Now we turn to the hearsay exceptions, of which there are several.  Some of them apply whether the declarant is unavailable or not and some of them only apply if the declarant is unavailable.  That said, it appears that only the latter will apply in this case.

II. FRE 803 and Recorded Recollections

You might think that if Skeevers had made a written statement for the police that his statement could be introduced as evidence under the recorded recollection exception of FRE 803(5).  After all, FRE 803 states that “The following are not excluded by the rule against hearsay, regardless of whether the declarant is available as a witness” (emphasis added).  And such a written statement would seem to fit the bill for 803(5):

A record that:
(A) is on a matter the witness once knew about but now cannot recall well enough to testify fully and accurately;
(B) was made or adopted by the witness when the matter was fresh in the witness’s memory; and
(C) accurately reflects the witness’s knowledge.

Skeevers clearly once knew about Flass’s involvement but also clearly cannot now recall it well enough to testify fully and accurately: he is unconscious.  The statement was made when the matter was fresh in his memory, before the incident that caused his injuries.  And we’ll assume that it is an accurate statement.

But despite the phrase “regardless of whether the declarant is available as a witness“, the courts have been uniform in holding that 803(5) only applies when there is a witness available to testify that they can’t recall the matter reflected in the record.  See, e.g., Steinberg v. Obstetrics-Gynecological & Infertility Group, P.C., 260 F.Supp.2d 492 (D.Conn. 2003) (the argument that 803(5) applies to an unavailable declarant “borders on frivolous”); Jacobson v. Deutsche Bank, A.G., 206 F.Supp.2d 590 (S.D.N.Y. 2002).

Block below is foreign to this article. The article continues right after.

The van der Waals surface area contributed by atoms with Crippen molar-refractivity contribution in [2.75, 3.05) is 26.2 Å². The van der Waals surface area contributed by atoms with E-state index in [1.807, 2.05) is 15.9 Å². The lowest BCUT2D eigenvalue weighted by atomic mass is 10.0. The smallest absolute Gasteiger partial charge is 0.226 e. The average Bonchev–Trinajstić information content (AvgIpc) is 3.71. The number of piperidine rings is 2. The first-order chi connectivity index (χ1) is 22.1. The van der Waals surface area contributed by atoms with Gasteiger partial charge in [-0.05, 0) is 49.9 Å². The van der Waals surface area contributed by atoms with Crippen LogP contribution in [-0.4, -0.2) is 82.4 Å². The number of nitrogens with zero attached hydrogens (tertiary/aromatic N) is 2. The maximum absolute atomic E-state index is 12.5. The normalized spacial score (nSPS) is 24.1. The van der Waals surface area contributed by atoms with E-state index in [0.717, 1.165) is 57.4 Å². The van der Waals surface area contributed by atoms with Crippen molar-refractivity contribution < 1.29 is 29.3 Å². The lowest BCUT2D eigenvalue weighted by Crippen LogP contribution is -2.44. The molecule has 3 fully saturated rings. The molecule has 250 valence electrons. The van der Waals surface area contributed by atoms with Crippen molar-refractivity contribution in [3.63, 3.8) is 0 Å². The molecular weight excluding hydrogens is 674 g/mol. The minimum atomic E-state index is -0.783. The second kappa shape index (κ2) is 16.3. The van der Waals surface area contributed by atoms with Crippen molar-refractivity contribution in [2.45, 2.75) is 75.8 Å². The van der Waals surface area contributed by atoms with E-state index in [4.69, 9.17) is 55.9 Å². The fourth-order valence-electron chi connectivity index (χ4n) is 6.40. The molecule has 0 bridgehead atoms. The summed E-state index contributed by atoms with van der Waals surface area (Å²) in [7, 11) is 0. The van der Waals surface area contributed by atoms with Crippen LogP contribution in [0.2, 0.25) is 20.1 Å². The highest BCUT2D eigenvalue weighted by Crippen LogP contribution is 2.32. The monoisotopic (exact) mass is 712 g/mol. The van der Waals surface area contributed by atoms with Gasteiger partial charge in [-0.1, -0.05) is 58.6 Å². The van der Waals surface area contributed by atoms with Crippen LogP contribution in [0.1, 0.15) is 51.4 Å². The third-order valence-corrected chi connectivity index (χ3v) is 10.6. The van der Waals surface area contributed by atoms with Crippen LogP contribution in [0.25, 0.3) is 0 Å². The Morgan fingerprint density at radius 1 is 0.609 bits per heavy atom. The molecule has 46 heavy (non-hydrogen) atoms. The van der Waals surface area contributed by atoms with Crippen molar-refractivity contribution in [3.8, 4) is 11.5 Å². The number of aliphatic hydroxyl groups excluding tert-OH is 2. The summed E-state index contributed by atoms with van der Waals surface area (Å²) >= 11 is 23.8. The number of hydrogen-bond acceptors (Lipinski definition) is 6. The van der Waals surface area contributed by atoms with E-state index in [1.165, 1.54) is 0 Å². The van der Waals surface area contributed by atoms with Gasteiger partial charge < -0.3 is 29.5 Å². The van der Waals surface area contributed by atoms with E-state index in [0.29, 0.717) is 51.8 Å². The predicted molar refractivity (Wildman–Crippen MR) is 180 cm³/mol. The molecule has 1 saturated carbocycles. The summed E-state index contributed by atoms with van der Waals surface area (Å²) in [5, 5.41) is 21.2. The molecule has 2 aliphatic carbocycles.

None of the other 803 exceptions are likely to apply in this case, so let’s move on to the heart of the matter: exceptions that apply only when the declarant is unavailable.

III. FRE 804 and the Unavailable Declarant

Declarants can be unavailable for a lot of reasons, one of which is when they “cannot be present or testify at the trial or hearing because of death or a then-existing infirmity, physical illness, or mental illness”.  FRE 804(a)(4).  That definitely describes Skeevers.

Once a declarant is unavailable, there are some special exceptions that can apply to statement they made before they became unavailable.  Two might apply in this case.  David alluded to one of them (804(b)(6)) in the question:

The following are not excluded by the rule against hearsay if the declarant is unavailable as a witness: … A statement offered against a party that wrongfully caused — or acquiesced in wrongfully causing — the declarant’s unavailability as a witness, and did so intending that result.

If the prosecution can prove that Flass caused (and that includes indirectly causing via an agent or conspirator) Skeevers’s injuries, then it’s pretty much a slam dunk to introduce Skeevers’s statements against Flass.  After all, we already have Flass indicating his intent: “he won’t testify if I have something to say about it…”

Another possibility is 804(b)(3), statements against interest:

A statement that: